Sunday, October 17, 2021
Oct. 17, 2021

Linkedin Pinterest

In Our View: Laboratory must restore trust of prosecutors, defendants, public

The Columbian

The delayed disclosure of problems at the Washington State Patrol Toxicology Laboratory has jeopardized past convictions and the integrity of the criminal justice system. The situation calls for an independent investigation.

The lab, in the Seattle area, performs tests that can help prosecutors compile evidence against accused criminals. That plays a role in impaired-driving cases, rape cases, suspicious deaths and other instances where microscopic evidence can make the difference between a conviction and an acquittal.

But recent revelations indicate the lab has been tainted with residue from methamphetamine. The Seattle Times reports: “Traces of the drug — linked to makeshift meth labs that scientists set up for training years earlier — have randomly emerged during drug testing since at least 2018, including in two new cases this year. But while lab officials acknowledge catching some cases — fewer than a dozen — with false positive results, officials deny the tox lab’s integrity has been tarnished.”

Experts feel differently. The Times quotes Janine Arvizu, a nationally recognized chemist and certified laboratory-quality auditor, as saying, “It puts every single sample that’s been processed by this laboratory at risk.” And Sandra Guerra Thompson of the University of Houston told The Washington Post: “As we move forward in an attempt to prevent scandals and wrongful convictions, policymakers should demand transparency by forensic labs.”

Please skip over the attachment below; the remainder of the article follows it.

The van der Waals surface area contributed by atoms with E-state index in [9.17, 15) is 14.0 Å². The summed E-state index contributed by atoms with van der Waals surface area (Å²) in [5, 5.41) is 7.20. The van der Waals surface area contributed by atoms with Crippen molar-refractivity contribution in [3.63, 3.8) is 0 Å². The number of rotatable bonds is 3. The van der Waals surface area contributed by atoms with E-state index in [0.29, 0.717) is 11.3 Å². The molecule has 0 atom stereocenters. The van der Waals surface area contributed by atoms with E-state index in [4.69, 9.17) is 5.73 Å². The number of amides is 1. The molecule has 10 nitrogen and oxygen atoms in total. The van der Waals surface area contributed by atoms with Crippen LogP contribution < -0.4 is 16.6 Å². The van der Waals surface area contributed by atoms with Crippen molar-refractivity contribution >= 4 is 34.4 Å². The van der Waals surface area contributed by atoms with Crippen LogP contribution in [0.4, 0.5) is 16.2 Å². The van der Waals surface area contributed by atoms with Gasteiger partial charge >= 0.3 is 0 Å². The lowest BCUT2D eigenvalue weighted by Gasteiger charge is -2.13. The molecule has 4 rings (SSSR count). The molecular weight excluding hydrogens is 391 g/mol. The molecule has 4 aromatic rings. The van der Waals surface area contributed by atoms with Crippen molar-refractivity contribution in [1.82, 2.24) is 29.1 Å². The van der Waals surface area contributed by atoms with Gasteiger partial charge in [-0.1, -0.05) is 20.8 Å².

Such transparency has not been forthcoming from the State Patrol lab. The space previously had been used by a different unit to manufacture methamphetamine for research purposes. Later, the lab moved in, and administrators admit they did not test for contamination. They then kept the discovery of contamination secret for more than a year and have since downplayed the incident.

The lab has since moved out of the space in question and contracted to have the office cleaned. The Seattle Times reports: “The contractor found meth residue on the ceiling and walls, in air vents, on doors and the floor, including various samples exceeding the state’s limits for occupying a dwelling. Three swabs also tested positive for cocaine, a report shows.”

Since March, internal documents from the lab have helped at least three defendants beat charges of driving under the influence. All three had meth detected in their blood but denied using the drug, and a judge in one case referred to the situation as “gross governmental mismanagement.”

That mismanagement included a failure to inform prosecutors of the contamination. The Times reports that the issue was confirmed only through an “offhand comment” that a deputy prosecutor “heard at a social setting.”

The Washington Association of Prosecuting Attorneys then compiled a list of 3,832 cases with a test tied to the contaminated space and forwarded it to county prosecutors. Prosecutors are obligated to inform defendants of potentially exculpatory evidence.

The fallout from a series of failures could be time-consuming as defense lawyers and prosecutors reconsider cases. It also could be costly to the integrity of the criminal justice system. A situation that casts doubt on thousands of cases requires a full investigation and assurance that Washington adheres to the best practices of handling evidence in criminal cases.

Administrators say lab officials have received training about legal-disclosure obligations and that cleanup and monitoring are ongoing. That is a good start, but more is required to restore the trust of prosecutors, defendants and the public.